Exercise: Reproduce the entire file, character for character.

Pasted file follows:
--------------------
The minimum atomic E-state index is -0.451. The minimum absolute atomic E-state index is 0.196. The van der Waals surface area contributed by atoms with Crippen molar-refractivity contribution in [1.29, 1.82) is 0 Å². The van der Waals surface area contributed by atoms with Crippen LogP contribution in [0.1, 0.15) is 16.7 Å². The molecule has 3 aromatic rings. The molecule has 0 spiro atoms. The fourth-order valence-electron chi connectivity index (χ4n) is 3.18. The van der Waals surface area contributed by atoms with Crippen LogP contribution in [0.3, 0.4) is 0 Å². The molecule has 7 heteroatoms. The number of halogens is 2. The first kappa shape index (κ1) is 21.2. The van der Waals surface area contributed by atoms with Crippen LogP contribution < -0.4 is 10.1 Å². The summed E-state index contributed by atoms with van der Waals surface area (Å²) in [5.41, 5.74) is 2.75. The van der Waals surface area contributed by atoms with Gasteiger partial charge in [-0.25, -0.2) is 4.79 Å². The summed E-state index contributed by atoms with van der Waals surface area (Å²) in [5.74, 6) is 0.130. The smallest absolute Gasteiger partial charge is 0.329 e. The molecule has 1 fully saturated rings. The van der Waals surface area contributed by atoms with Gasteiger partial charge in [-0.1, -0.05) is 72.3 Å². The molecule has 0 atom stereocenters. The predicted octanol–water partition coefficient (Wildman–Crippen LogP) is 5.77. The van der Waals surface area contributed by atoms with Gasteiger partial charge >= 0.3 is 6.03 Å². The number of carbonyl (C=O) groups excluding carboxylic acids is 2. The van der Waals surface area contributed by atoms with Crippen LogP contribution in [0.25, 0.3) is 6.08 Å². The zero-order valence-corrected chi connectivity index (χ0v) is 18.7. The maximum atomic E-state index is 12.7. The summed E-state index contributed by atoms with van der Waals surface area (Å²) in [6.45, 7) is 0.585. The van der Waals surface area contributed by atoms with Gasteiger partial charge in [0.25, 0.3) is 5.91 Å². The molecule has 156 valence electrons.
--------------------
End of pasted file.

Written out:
The minimum atomic E-state index is -0.451. The minimum absolute atomic E-state index is 0.196. The van der Waals surface area contributed by atoms with Crippen molar-refractivity contribution in [1.29, 1.82) is 0 Å². The van der Waals surface area contributed by atoms with Crippen LogP contribution in [0.1, 0.15) is 16.7 Å². The molecule has 3 aromatic rings. The molecule has 0 spiro atoms. The fourth-order valence-electron chi connectivity index (χ4n) is 3.18. The van der Waals surface area contributed by atoms with Crippen LogP contribution in [0.3, 0.4) is 0 Å². The molecule has 7 heteroatoms. The number of halogens is 2. The first kappa shape index (κ1) is 21.2. The van der Waals surface area contributed by atoms with Crippen LogP contribution < -0.4 is 10.1 Å². The summed E-state index contributed by atoms with van der Waals surface area (Å²) in [5.41, 5.74) is 2.75. The van der Waals surface area contributed by atoms with Gasteiger partial charge in [-0.25, -0.2) is 4.79 Å². The summed E-state index contributed by atoms with van der Waals surface area (Å²) in [5.74, 6) is 0.130. The smallest absolute Gasteiger partial charge is 0.329 e. The molecule has 1 fully saturated rings. The van der Waals surface area contributed by atoms with Gasteiger partial charge in [-0.1, -0.05) is 72.3 Å². The molecule has 0 atom stereocenters. The predicted octanol–water partition coefficient (Wildman–Crippen LogP) is 5.77. The van der Waals surface area contributed by atoms with Gasteiger partial charge >= 0.3 is 6.03 Å². The number of carbonyl (C=O) groups excluding carboxylic acids is 2. The van der Waals surface area contributed by atoms with Crippen LogP contribution in [0.25, 0.3) is 6.08 Å². The zero-order valence-corrected chi connectivity index (χ0v) is 18.7. The maximum atomic E-state index is 12.7. The summed E-state index contributed by atoms with van der Waals surface area (Å²) in [6.45, 7) is 0.585. The van der Waals surface area contributed by atoms with Gasteiger partial charge in [0.25, 0.3) is 5.91 Å². The molecule has 156 valence electrons.